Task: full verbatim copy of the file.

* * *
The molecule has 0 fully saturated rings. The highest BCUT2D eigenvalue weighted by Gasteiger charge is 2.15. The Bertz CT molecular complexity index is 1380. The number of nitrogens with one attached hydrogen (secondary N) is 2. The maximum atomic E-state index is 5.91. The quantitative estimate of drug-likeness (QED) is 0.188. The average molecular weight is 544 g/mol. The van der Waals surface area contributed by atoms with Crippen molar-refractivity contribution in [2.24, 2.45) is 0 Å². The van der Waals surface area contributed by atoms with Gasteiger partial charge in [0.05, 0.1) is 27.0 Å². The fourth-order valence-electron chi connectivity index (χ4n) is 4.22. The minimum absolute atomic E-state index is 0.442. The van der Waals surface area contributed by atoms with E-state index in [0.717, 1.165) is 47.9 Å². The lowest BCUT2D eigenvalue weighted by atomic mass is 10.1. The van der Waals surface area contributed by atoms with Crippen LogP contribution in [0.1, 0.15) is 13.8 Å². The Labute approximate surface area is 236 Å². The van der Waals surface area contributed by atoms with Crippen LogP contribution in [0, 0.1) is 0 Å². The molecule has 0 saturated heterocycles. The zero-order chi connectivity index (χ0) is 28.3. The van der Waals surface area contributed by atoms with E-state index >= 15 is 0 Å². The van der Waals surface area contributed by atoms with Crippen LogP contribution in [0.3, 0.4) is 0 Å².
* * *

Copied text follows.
The molecule has 0 fully saturated rings. The highest BCUT2D eigenvalue weighted by Gasteiger charge is 2.15. The Bertz CT molecular complexity index is 1380. The number of nitrogens with one attached hydrogen (secondary N) is 2. The maximum atomic E-state index is 5.91. The quantitative estimate of drug-likeness (QED) is 0.188. The average molecular weight is 544 g/mol. The van der Waals surface area contributed by atoms with Crippen molar-refractivity contribution in [2.24, 2.45) is 0 Å². The van der Waals surface area contributed by atoms with Gasteiger partial charge in [0.05, 0.1) is 27.0 Å². The fourth-order valence-electron chi connectivity index (χ4n) is 4.22. The minimum absolute atomic E-state index is 0.442. The van der Waals surface area contributed by atoms with E-state index in [0.717, 1.165) is 47.9 Å². The lowest BCUT2D eigenvalue weighted by atomic mass is 10.1. The van der Waals surface area contributed by atoms with Crippen LogP contribution in [0.1, 0.15) is 13.8 Å². The Labute approximate surface area is 236 Å². The van der Waals surface area contributed by atoms with Crippen LogP contribution in [0, 0.1) is 0 Å². The molecule has 0 saturated heterocycles. The zero-order chi connectivity index (χ0) is 28.3. The van der Waals surface area contributed by atoms with E-state index >= 15 is 0 Å². The van der Waals surface area contributed by atoms with Crippen LogP contribution in [0.3, 0.4) is 0 Å².